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That’s A Goaded Question – Clarity Lab Issue 84

by | Aug 11, 2021

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Actually, Length Does Matter.

I recently stumbled on this passage from Gary Provost, author and writing instructor, on how varying sentence length makes your writing more powerful. I love how he shows that writing is just like creating a piece of music. Both art forms are temporal art, that is, art that unfolds over time. I’ve been listening to Metallica’s Enter Sandman on repeat for a week because my client-friend Robert Lunte, the world’s best vocal coach, reminded me of how much I love 90’s metal.

Sorry if this sounds like heavy metal,
Sometimes you have to smash the pedal.
Your writing will have many words,
Let them fly like a shock of birds.

Right. Annnnyway, that sounds waaay better in my head because I’m actually scream-singing that. Let’s get to Gary’s writing example, shall we?

“This sentence has five words. Here are five more words. Five-word sentences are fine. But several together become monotonous. Listen to what is happening. The writing is getting boring. The sound of it drones. It’s like a stuck record. The ear demands some variety. Now listen. I vary the sentence length, and I create music. Music. The writing sings. It has a pleasant rhythm, a lilt, a harmony. I use short sentences. And I use sentences of medium length. And sometimes, when I am certain the reader is rested, I will engage him with a sentence of considerable length, a sentence that burns with energy and builds with all the impetus of a crescendo, the roll of the drums, the crash of the cymbals–sounds that say, “Listen to this, it is important.”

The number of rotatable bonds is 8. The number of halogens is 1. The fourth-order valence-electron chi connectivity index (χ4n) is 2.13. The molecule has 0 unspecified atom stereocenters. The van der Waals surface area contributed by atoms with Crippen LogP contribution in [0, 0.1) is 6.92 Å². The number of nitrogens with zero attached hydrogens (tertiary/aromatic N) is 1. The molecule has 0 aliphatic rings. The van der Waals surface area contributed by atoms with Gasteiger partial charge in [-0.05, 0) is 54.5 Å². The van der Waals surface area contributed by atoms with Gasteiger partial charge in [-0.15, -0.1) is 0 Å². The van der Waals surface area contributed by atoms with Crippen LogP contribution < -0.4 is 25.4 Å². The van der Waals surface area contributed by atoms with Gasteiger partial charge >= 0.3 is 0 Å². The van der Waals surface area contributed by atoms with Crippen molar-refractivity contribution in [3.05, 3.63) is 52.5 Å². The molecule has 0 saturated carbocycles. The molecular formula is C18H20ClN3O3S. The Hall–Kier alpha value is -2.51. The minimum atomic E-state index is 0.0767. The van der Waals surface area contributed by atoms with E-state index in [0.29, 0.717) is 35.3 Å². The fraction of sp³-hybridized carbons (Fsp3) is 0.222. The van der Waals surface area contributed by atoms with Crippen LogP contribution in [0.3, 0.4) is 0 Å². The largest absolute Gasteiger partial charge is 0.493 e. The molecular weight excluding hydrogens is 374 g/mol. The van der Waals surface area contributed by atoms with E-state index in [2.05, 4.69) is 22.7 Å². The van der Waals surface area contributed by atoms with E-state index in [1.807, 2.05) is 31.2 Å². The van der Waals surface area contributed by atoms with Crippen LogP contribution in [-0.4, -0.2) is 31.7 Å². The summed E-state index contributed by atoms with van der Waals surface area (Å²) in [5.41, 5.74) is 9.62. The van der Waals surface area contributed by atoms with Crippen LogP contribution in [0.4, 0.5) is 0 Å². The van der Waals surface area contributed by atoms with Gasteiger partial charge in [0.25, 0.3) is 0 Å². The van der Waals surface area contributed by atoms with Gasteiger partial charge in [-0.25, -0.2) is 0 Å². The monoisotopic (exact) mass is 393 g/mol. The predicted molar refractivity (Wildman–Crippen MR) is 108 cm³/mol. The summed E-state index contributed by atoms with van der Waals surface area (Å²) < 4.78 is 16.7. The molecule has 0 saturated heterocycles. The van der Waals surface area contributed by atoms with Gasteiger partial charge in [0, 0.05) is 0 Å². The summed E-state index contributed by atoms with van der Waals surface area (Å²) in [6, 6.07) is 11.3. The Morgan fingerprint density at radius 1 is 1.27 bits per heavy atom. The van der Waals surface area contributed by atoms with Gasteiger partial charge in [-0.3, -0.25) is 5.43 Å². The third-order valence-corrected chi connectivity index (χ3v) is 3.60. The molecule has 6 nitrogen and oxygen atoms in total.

That’s A Goaded Question

You’ve heard me say this more than once: building and running an online business that turns your knowledge into money isn’t easy. I say it often because it’s true and because many people who start on this journey started because some crafty marketer told them it was easy to make 6-figures in 6 months selling online courses. We know that’s not the truth, though, right?

So, it’s a challenging path. Got it. But what if we make it harder than it needs to be? What if there’s one simple question you could ask yourself that could show you if you’re overcomplicating things in your business? In this short video, Pat Flynn, founder of Smart Passive Income, shares the one question that Tim Ferris asked him that changed Pat’s whole perspective on how he does his business.


What’s He Going On About?

Quick quiz: without looking at your Google Analytics data, what’s the second most visited page on your site? If you answered “My About page!” then, DING DING DING!!! We have a winner!!!

And now for the million-dollar question: What should your About page be about? If you answered “Me!” then, ohhhh…I’m sorry, but that’s the wrong answer. 🙁 But don’t worry, everyone gets this one wrong at some point, even me.

Your About page should be 95% about how you or your business can help the person reading your About page and 5% about your personal details and backstory.